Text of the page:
The Five Biggest Contradictions in Fitness
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The Five Biggest Contradictions in Fitness

Itís no secret that when people contradict themselves, it has the effect of making the flaws in their actions or statements seem glaringly obvious. But what about when WE ourselves get caught contradicting ourselves by someone else?

By: Nick Tumminello Added: January 6th, 2014
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  1. #1
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    How much sugar is too much sugar if im cutting?

    i know that sugar is to be avoided at all cost, because from what i hear, sugar gets converted into fat, which is not good......

    i know that for breakfast, i wat oatmeal with a tablespoon of honey which is about 26g of sugar..then i might eat some yogurt and then that has around 27g of sugar...

    i figure somedays i may eat around 60-100g of sugar...is that really a big deal or is it insignificant?

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  3. #2
    Senior Member PiKappaWRX's Avatar
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    it really depends how many cals u are eating in the first place, but to me, 100g of sugar is a lot of sugar. go for lower GI carbs, and i'm sure u can find some kind of sugar-free atkins honey or something like that. when you're cutting u don't want sugar, so drop the yogurt and maybe sugar free jello instead. stick w/ the low GI's, more protein, and more unsaturated fats and EFA's.

  4. #3
    Senior Member Spartacus's Avatar
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    you do want a bit of sugar and ndot eliminate it completely when cutting, especially if you have lowered your carb intake.

    keeping liver glycogen high is important for keeping your body out of starvation state.

    Effects of sucrose on resting metabolic rate, nitrogen balance, leucine turnover and oxidation during weight loss with low calorie diets.

    Hendler R, Bonde AA.

    Department of Internal Medicine, Yale University School of Medicine, New Haven, CT 06510.

    Our research has shown that 800 kcal/day sucrose diets, unlike pure protein diets, maintained resting metabolic rate (RMR) and triiodothyronine (T3) levels. Concern that thermogenesis from sucrose might reflect protein catabolism led to this study, in which 23 obese women were studied as inpatients for 2 weeks on diets (kcal = 50 percent of RMR) containing either 93 percent sucrose (S, n = 7), sucrose plus protein (75 percent/20 percent, SP, n = 9), or fat plus protein (75 percent/20 percent, FP, n = 7). RMR, leucine kinetics (1-14C)leucine method) and nitrogen balance were measured. RMR fell (P less than 0.03) with SP and FP (-8.4 +/- 2.5 percent, -7.5 +/- 2.5 percent), but was maintained by S (+ 0.3 +/- 2.4 percent, P = 0.05 vs. SP and FP). Plasma leucine decreased (P less than 0.01) with S and SP by 36.6 +/- 4.0 percent and 17.0 +/- 4.7 percent, but increased by +52.8 +/- 9.0 percent (P less than 0.01) with FP (P = 0.0001 vs. S or SP). Leucine turnover, oxidation, and nonoxidative disposal all decreased (P = 0.0001) with S and with SP, in contrast to FP, in which these parameters were unchanged (all P = 0.0001 vs. S or SP). Cumulative (2 week) nitrogen loss was least (P = 0.001) in SP (-2.56 +/- 0.41 mol) compared with S (-4.37 +/- 0.19 mol) and FP (-4.76 +/- 0.12 mol), which did not differ. Since inclusion of sucrose in hypocaloric diets maintained RMR while decreasing leucine turnover, oxidation, and nitrogen loss, we conclude that the thermogenic effects of sucrose do not depend on protein catabolism.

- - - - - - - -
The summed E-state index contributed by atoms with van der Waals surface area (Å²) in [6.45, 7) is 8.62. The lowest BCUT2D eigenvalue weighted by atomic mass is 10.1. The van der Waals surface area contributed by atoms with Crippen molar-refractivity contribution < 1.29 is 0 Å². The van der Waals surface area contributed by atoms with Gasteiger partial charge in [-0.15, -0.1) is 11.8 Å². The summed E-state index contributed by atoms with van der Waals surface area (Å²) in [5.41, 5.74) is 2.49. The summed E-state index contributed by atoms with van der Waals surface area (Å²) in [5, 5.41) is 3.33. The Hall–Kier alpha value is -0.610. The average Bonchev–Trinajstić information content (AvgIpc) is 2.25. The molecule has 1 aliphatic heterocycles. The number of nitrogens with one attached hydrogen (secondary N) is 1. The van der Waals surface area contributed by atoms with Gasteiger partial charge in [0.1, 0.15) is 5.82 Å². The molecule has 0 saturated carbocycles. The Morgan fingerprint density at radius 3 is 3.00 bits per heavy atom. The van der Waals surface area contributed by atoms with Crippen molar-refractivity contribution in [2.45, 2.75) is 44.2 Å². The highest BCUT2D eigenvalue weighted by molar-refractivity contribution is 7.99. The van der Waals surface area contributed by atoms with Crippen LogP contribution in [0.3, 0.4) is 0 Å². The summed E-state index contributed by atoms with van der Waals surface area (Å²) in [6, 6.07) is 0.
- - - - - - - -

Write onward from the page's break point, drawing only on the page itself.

PMID: 2276854 [PubMed - indexed for MEDLINE]

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